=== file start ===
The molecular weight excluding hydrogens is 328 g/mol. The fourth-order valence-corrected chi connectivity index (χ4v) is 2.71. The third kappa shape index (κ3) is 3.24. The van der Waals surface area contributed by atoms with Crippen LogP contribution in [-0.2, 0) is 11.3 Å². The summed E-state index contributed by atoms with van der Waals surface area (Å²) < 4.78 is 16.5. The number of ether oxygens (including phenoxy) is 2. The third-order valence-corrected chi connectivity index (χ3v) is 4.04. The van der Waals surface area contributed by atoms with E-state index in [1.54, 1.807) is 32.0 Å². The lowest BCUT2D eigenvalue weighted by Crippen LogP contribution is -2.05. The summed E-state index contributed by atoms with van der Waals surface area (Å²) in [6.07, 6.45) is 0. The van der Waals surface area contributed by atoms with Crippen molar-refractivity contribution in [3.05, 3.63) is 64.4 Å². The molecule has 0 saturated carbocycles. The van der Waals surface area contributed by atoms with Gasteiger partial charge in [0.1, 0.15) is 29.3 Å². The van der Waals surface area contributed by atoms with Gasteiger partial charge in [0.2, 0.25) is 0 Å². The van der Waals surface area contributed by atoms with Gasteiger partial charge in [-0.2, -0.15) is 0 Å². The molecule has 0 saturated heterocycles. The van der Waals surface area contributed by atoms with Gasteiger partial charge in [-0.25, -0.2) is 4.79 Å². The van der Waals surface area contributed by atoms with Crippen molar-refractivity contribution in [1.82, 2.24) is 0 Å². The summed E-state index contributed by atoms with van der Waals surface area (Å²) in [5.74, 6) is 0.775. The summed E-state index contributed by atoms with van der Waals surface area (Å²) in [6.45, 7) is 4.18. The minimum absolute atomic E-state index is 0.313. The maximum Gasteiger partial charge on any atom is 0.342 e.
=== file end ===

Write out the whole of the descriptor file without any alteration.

The molecular weight excluding hydrogens is 328 g/mol. The fourth-order valence-corrected chi connectivity index (χ4v) is 2.71. The third kappa shape index (κ3) is 3.24. The van der Waals surface area contributed by atoms with Crippen LogP contribution in [-0.2, 0) is 11.3 Å². The summed E-state index contributed by atoms with van der Waals surface area (Å²) < 4.78 is 16.5. The number of ether oxygens (including phenoxy) is 2. The third-order valence-corrected chi connectivity index (χ3v) is 4.04. The van der Waals surface area contributed by atoms with E-state index in [1.54, 1.807) is 32.0 Å². The lowest BCUT2D eigenvalue weighted by Crippen LogP contribution is -2.05. The summed E-state index contributed by atoms with van der Waals surface area (Å²) in [6.07, 6.45) is 0. The van der Waals surface area contributed by atoms with Crippen molar-refractivity contribution in [3.05, 3.63) is 64.4 Å². The molecule has 0 saturated carbocycles. The van der Waals surface area contributed by atoms with Gasteiger partial charge in [0.1, 0.15) is 29.3 Å². The van der Waals surface area contributed by atoms with Gasteiger partial charge in [0.2, 0.25) is 0 Å². The van der Waals surface area contributed by atoms with Gasteiger partial charge in [-0.2, -0.15) is 0 Å². The molecule has 0 saturated heterocycles. The van der Waals surface area contributed by atoms with Gasteiger partial charge in [-0.25, -0.2) is 4.79 Å². The van der Waals surface area contributed by atoms with Crippen molar-refractivity contribution in [1.82, 2.24) is 0 Å². The summed E-state index contributed by atoms with van der Waals surface area (Å²) in [5.74, 6) is 0.775. The summed E-state index contributed by atoms with van der Waals surface area (Å²) in [6.45, 7) is 4.18. The minimum absolute atomic E-state index is 0.313. The maximum Gasteiger partial charge on any atom is 0.342 e.